The update calls on primary care practices and health plans to have places to send those patients who screen positive for depression.
The US Preventive Services Task Force (USPSTF) today finalized sweeping recommendations to screen all adults for depression, issuing a B recommendation that will require coverage for such checks under the Affordable Care Act (ACA). The update, published in JAMA, calls for expanding screening “regardless of risk factors.” The previous recommendation called for screening when supports were in place or when a clinician’s judgment warranted it.1
Thus, USPSTF is calling on primary care practices and health plans to have places to send patients who screen positively for depression. While the ACA and federal parity laws have called for equal treatment for those with mental health conditions, that’s sometimes worked better in theory than in practice.
“Screening should be implemented with adequate systems in place to ensure accurate diagnosis, effective treatment, and appropriate follow-up,” the recommendation reads.
Caught early, depression is highly treatable; most patients can continue with their lives, hold jobs, and maintain relationships. Untreated depression aggravates other medical conditions and accounts for 3.7% of all disability-adjusted life years, and 8.3% of US years lived with disability, according to the National Institute of Mental Health.
Major depression affects an estimated 15.7 million adults over age 18, according to NIMH.
Widespread screening of the general population, with an emphasis on pregnant and postpartum women as called for today, will almost certainly demand more education, focus, and resources for mental health than the United States has previously seen. But the USPSTF’s step is a logical progression from research over the last decade or more, which finds that integrating mental health care into primary care practices leads to better uptake of services and better outcomes for those with depression who also suffer chronic conditions, such as diabetes.
In making its recommendation, USPSTF notes, “Depression is among the leading causes of disability in persons 15 years and older. It affects individuals, families, businesses, and society and is common in patients seeking care in the primary care setting. Depression is also common in postpartum and pregnant women and affects not only the woman but her child as well.”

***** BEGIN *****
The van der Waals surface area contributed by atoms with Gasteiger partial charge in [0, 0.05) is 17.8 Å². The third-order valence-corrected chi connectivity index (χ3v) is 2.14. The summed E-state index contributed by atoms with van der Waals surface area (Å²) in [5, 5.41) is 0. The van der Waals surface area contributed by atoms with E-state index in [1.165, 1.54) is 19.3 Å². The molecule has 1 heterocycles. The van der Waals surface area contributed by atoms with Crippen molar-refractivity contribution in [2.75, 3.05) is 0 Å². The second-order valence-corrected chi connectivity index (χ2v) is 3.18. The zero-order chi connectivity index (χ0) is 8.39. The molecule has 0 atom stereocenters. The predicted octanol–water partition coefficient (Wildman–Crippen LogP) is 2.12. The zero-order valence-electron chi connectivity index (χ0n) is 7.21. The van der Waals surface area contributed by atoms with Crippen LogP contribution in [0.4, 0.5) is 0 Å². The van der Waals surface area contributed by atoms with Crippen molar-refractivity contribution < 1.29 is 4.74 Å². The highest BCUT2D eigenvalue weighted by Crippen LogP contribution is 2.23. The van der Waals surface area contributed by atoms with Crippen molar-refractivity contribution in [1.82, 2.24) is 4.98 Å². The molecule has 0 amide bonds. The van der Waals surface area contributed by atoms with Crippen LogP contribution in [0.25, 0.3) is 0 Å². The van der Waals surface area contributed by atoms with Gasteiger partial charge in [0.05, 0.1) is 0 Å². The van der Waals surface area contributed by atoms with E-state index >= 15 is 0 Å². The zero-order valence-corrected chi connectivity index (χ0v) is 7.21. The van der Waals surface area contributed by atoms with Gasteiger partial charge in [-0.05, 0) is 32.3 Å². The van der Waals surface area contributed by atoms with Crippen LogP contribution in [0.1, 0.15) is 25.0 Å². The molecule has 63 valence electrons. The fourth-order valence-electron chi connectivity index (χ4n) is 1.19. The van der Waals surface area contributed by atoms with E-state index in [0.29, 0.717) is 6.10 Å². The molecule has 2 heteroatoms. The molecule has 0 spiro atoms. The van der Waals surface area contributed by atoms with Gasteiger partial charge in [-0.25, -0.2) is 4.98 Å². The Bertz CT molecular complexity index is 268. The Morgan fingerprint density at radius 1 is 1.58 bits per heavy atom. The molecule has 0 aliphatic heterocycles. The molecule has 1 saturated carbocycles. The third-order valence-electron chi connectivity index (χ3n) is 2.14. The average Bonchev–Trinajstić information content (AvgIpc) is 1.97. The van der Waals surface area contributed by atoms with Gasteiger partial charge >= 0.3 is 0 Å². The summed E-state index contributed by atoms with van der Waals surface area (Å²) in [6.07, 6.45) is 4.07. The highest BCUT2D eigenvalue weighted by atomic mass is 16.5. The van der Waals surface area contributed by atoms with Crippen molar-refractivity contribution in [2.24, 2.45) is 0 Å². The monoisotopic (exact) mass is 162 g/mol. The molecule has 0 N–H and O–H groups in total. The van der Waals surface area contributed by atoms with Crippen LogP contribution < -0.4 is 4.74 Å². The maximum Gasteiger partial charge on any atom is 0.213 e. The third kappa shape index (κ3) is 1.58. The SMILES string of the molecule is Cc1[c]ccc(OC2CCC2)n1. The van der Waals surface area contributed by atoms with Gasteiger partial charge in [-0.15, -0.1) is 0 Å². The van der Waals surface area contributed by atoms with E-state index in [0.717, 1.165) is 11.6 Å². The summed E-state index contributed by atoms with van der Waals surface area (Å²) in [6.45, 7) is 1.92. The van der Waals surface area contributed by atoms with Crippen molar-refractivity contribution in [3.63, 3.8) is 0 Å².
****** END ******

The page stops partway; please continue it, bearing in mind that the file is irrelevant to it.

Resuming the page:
The B recommendation does not come with a specific time frames on how often screening should occur. In an accompanying editorial, Michael E. Thase, MD, of the University of Pennsylvania’s Perelman School of Medicine, said the answer may be different for each patient.2
“For groups at intermediate risk, such as patients receiving regular care for chronic medical conditions such as diabetes or heart disease, it is reasonable to screen at least once a year,” he writes. Patients who are in good health and rarely see their doctor intermittently may need to be screened on each visit.
Both Albert L. Siu, MD, MSPH, writing for the USPSTF, and Thase write that the B recommendation reflects the still-evolving knowledge on major depressive disorder, and the fact that the population in need of mental health care is highly diverse. Matching treatment to patient needs remains a huge challenge, and biomarkers for this purpose do not yet exist. While there are some harms associated with some treatments if there is an incorrect diagnosis after screening, there is little to no harm associated with screening itself.
The shift to universal screening is also attributed to acceptance of the Patient Health Questionnaire or PHQ-9 as a screening tool in primary care practices, which Thase said can identify about 80% of true cases with a predictive value of about 50%.
1. Siu AL, Screening for depression in adults: US Preventive Services Task Force recommendation statement. JAMA. 2016;315(4):380-387.
2. Thase ME. Recommendations for screening for depression in adults. JAMA. 2016;315(4):349-350.